Corrugated Cardboard Boxes
What makes corrugated cardboard boxes perfect for shipping, why are they preferred, do they have other names, etc.?
Corrugated Boxes – Everything You Need To Know
Did you know that what most people call corrugated cardboard boxes are actually a corrugated fiberboard boxes?
We have adapted the term “cardboard” probably because it's just easier to say, and since everybody uses it these days anyway, we all know what you mean when you say it.
The whole concept of the corrugated or “pleated” paper being used as a strong and durable way to pack and cushion items is only a couple of hundred years old. It was 1817 when the first commercial “cardboard” box was created, though it would a while before this really caught on.
Corrugated paper was patented in England in 1856 and used as a liner for tall hats.
In 1871 a patent was issued to Albert Jones of New York for single sided corrugated sheets. He used these as a means to ship bottles, wrapping each bottle in a sheet to help protect it.
In 1874 Oliver Long improved on Jones design and created what we know today as corrugated cardboard, which is the wafer between two sheets, for increased strength.
Corrugated card board “boxes” came along shortly after this. Robert Gair designed the pre-cut flat pieces of cardboard, which could then be folded into a box shape.
By the beginning of the 20th century these boxes started to gain in popularity and were replacing the much heavier wooden crates that had been used for shipping.
Today corrugated cardboard boxes are everywhere. We are all familiar with helping a friend move, which along with the furniture, requires dozens of these boxes to hold everything from books, to china, and whatever else in between.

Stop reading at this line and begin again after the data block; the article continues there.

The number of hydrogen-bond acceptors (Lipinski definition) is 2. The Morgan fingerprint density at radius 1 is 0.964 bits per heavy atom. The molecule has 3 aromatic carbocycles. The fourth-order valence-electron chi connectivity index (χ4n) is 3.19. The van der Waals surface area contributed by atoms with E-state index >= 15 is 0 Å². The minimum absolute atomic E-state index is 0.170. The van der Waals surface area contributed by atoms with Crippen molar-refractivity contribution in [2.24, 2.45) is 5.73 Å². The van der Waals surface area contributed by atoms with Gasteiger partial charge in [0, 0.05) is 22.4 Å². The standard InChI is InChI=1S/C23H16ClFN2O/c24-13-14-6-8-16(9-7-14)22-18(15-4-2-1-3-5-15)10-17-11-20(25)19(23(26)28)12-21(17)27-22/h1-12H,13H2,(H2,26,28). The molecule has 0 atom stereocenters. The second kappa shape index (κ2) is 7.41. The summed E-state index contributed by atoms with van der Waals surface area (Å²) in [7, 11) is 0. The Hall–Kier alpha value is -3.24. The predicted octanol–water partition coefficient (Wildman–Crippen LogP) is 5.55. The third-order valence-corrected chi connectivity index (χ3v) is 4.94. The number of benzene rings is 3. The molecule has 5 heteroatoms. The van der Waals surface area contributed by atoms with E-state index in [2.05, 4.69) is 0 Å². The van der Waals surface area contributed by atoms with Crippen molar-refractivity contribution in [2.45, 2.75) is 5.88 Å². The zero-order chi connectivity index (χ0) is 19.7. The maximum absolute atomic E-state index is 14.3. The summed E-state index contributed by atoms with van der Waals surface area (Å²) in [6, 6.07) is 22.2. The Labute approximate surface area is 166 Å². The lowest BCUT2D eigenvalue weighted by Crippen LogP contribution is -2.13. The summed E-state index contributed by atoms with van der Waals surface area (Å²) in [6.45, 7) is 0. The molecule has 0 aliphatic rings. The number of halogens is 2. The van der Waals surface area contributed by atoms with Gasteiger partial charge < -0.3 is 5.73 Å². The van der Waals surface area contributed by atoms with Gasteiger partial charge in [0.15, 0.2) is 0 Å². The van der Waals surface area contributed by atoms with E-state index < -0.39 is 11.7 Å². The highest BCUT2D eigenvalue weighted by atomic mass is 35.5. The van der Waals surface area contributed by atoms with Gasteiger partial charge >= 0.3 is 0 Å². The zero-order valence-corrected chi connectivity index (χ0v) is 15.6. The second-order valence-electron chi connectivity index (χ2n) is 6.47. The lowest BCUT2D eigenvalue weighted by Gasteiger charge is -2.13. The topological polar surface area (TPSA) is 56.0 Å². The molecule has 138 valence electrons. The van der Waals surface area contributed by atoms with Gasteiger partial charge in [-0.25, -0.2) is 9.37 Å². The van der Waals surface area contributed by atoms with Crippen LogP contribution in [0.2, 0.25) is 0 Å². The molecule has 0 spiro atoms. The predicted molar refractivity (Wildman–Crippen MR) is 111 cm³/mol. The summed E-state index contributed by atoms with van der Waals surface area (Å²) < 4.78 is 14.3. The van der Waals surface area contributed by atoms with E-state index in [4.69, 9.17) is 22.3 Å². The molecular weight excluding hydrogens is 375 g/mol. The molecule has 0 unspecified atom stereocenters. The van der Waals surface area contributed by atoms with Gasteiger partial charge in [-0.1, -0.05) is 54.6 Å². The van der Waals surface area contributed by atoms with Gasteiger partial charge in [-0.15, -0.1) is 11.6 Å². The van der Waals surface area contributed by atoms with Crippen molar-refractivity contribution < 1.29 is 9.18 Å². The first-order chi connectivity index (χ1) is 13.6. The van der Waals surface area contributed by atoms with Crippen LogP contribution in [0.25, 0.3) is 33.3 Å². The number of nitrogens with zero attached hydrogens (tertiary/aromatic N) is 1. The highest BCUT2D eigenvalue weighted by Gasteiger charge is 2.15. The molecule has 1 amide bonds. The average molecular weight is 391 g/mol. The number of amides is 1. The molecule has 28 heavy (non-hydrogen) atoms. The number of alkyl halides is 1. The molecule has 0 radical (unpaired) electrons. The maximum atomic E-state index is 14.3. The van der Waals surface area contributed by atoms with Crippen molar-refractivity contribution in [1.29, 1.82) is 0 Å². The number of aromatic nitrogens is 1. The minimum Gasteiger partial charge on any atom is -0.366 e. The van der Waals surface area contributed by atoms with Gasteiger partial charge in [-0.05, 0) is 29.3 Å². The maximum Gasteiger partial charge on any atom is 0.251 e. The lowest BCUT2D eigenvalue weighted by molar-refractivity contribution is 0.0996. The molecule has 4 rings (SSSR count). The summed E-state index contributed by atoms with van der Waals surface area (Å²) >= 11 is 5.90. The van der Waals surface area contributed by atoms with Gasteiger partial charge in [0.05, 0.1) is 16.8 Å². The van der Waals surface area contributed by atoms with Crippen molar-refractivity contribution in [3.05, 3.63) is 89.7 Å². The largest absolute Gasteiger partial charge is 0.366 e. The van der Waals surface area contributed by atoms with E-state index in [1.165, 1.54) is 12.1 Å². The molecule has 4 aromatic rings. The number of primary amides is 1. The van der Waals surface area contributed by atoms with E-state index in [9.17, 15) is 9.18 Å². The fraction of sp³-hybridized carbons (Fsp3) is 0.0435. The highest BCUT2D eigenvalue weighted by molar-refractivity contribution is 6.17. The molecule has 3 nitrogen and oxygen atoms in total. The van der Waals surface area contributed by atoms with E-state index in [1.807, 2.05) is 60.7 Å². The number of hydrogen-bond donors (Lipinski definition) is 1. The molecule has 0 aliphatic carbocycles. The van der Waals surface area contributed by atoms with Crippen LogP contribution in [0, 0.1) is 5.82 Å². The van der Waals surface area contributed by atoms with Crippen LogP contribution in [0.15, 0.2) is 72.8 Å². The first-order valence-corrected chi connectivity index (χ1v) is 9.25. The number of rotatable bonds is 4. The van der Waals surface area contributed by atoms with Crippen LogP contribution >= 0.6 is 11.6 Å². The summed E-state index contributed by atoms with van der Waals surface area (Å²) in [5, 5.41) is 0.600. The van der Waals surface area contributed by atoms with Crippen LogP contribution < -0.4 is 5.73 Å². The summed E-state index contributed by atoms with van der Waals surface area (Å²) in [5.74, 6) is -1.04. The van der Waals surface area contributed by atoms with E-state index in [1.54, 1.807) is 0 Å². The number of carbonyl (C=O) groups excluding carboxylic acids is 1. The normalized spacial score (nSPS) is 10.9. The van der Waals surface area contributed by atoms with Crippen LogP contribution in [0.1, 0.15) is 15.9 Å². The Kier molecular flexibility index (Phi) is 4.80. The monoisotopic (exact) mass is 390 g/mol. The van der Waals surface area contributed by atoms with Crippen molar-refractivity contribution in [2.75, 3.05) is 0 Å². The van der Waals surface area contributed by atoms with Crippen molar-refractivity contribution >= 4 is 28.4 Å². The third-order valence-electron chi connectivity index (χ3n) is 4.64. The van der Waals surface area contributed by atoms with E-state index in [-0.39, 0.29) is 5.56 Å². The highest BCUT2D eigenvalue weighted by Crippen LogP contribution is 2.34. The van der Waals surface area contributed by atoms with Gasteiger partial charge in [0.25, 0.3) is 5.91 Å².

The most common formation of the corrugated cardboard box is the four flaps each on the top and bottom, which can be taped, or folded in to create the box.
For industrial usage, a stronger grade of corrugation has been created. A double-wall sheet has two wafer sections between three sheets, kind of like a big mac (two paddies between three buns). This creates a much stronger wall which can then hold much heavier material.
Which brings us to the pinnacle of uses for cardboard boxes – a plaything for young children.
How many times have you seen a child open a big box, take out the present inside, then proceed to climb into the box. It's simple, it's inexpensive and it brings so much joy to these children. It would be virtually impossible to count how many houses, forts, robot costumes, ships, cars, planes, and spaceships have been created from such a simple thing.
According to Wikipedia - “So prevalent is the cardboard box's reputation as a plaything that in 2005 a corrugated cardboard box was added to the National Toy Hall of Fame, one of very few non-brand-specific toys to be honored with inclusion.
Which really goes to show what an amazing thing a cardboard box is!
Where else can you find such a versatile element that can be created in almost any shape, is easy to manipulated and cut up, while still retaining much of its strength, for so little a price?
We are limited only by our imaginations as to what uses we can find for this wonderfully simple material.
Who knew corrugated boxes could be so interesting.
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||Folder/ (Book) Mailer
||Custom 5 Panel
|(RSC) - The classic standard box with 4 flaps that meet in the middle both on the top & bottom.
||The ultimate shipping box for books, media and literature, etc. One strip of tape only needed on top middle.
||Specialty locked ends with a folding lid. Tape only needed on top edges.
||Ideal for narrow, long items. Place in flat, wrap around & secure by tape or staples at ends and side.
||Flat corrugated sheet that may or may not have scores. A variety of uses, it’s most commonly used as an added layer of protection, to cover pallets, as space filler, or to separate products or layers of product.